It may not yet be the financial equivalent of Covid-19, but some of us might be catching a cold due to this rather wild sneeze across the Atlantic. Already dubbed the “biggest bank collapse since the 2008 financial crisis,” the Silicon Valley Bank (SVB) breathed its last without giving too many warning signals. The New York-based Signature Bank followed suit, becoming the third-largest failure in United States banking history.
Such has become the nature of our world, the air we breathe, and the money we earn and spend. There is always more to the ecosystem than what meets the eye. More often than not, we either wake up to a crisis not of our doing or struggle with an aftermath beyond our capacities.
On the face of it, why should the collapse of a commercial bank – headquartered in faraway California – bother us? There would probably be limited exposure to the bank and not too many account holders in this part of the world. However, we cannot afford to ignore that SVB was the 16th largest bank in the US before it turned turtle on March 10. Perhaps more importantly, it was the largest bank by deposits in Silicon Valley.
By the same logic, we might assert why we should bother about HSBC acquiring SVB’s British subsidiary for all of £1, especially when the Bank of England has already emphasised “the stability of the nation’s banking system.” Unfortunately, as they say, the devil always lies in the detail. In the cases of SVB and Signature, the details might just be unfolding, and the contagion is still being traced back.
Considering SVB’s focus on tech start-ups over the years and the challenges tech firms – both big and small – have faced in recent months, this cannot be seen as an isolated development. Some attribute the disaster to Fed’s aggressive interest rate hikes in recent quarters, making financial conditions difficult for start-ups. As a notable player in that space, SVB had to bear the brunt as cash-strapped start-ups struggled for their next round of funding.
A sense of déjà vu with the infamous Lehman Brothers meltdown surfaces when it is discovered that banks suddenly struggling to survive were “active in real estate and popular with start-ups,” as with Signature. Sector-focused banking isn’t a particularly terrible thing. However, when greed takes over and regulatory mechanisms overlook blips on the radar, disaster usually is around the corner.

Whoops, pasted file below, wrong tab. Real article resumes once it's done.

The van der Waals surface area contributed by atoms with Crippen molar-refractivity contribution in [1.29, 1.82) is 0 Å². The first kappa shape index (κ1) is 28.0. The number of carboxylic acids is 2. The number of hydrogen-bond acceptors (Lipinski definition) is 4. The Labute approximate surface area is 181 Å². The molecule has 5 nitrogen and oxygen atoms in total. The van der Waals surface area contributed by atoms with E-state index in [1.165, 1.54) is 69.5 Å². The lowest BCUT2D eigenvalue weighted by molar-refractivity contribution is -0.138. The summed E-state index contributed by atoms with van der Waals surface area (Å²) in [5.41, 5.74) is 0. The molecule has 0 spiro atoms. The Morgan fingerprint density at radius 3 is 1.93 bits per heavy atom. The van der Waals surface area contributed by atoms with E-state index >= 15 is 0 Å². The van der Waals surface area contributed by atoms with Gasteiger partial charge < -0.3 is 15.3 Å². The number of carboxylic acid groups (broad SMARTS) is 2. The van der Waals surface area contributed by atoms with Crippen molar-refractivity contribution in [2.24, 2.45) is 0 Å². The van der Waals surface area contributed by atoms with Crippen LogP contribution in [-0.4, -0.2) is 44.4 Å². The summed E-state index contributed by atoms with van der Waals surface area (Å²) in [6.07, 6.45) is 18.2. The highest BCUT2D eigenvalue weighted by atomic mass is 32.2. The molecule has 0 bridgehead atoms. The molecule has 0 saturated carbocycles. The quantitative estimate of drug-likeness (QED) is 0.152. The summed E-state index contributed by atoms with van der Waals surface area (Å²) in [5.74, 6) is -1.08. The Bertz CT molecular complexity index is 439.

Signature Bank – the other financial institution in the eye of the storm – has its unique distinction. As of September 2022, almost a quarter of its deposits came from cryptocurrency. Even as some banks and financial institutions in the region get ready, even eager, to pick up the slack, they would be well-advised to watch their steps.
The region should also watch out for the connections between venture capital firms and prominent investors in Silicon Valley, as that relationship might get revisited sooner rather than later. That said, the SVB collapse is an opportunity that many big-ticket investors would be eyeing, and rightly so. A flurry of activities is also expected on the merger and acquisition front as investors look at distressed assets and refinance opportunities.
But should we expect a credit crunch in the technology industry? Greycroft Chairman Emeritus, Alan Patricof, told Bloomberg that things had gone way beyond technology space. “There are thousands of companies out there that have unused lines of credit who are expecting to use those and, in many cases, try to do traditional banking matrix around these loans,” he says.
Patricof says we shouldn’t be “asleep at the wheel” while understanding concerns about equity. However, with capital to invest, there will probably be many opportunities to invest in companies at perhaps more realistic valuations. “It’s probably a good time to be an investor,” he asserts.
Persistently high-interest rates, meant to tame inflation, have had consequences for the technology sector. With this new crisis to tackle, banks in the region would feel the pressure, markets would remain jittery, and regulators would perhaps take some long-term corrective measures.
Not satisfied with the answers, I put the subject to a ChatGPT test with amusing results. My simple question was, “Why the Silicon Valley Bank collapsed?” The somewhat miffed ChatGPT responded quickly: “I’m sorry, but Silicon Valley Bank has not collapsed. In fact, as of my knowledge cutoff date of September 2021, Silicon Valley Bank (SVB) was still operating and remained one of the leading banks serving the technology and innovation sectors.”
Here is the lesson learned. As shares plunge, political blame games happen, depositors scramble to rescue savings, and new valuations emerge, it is time to brush up our “knowledge cutoff date” at least by a few quarters. - Ehtesham Shahid is an editor and researcher based in the UAE.
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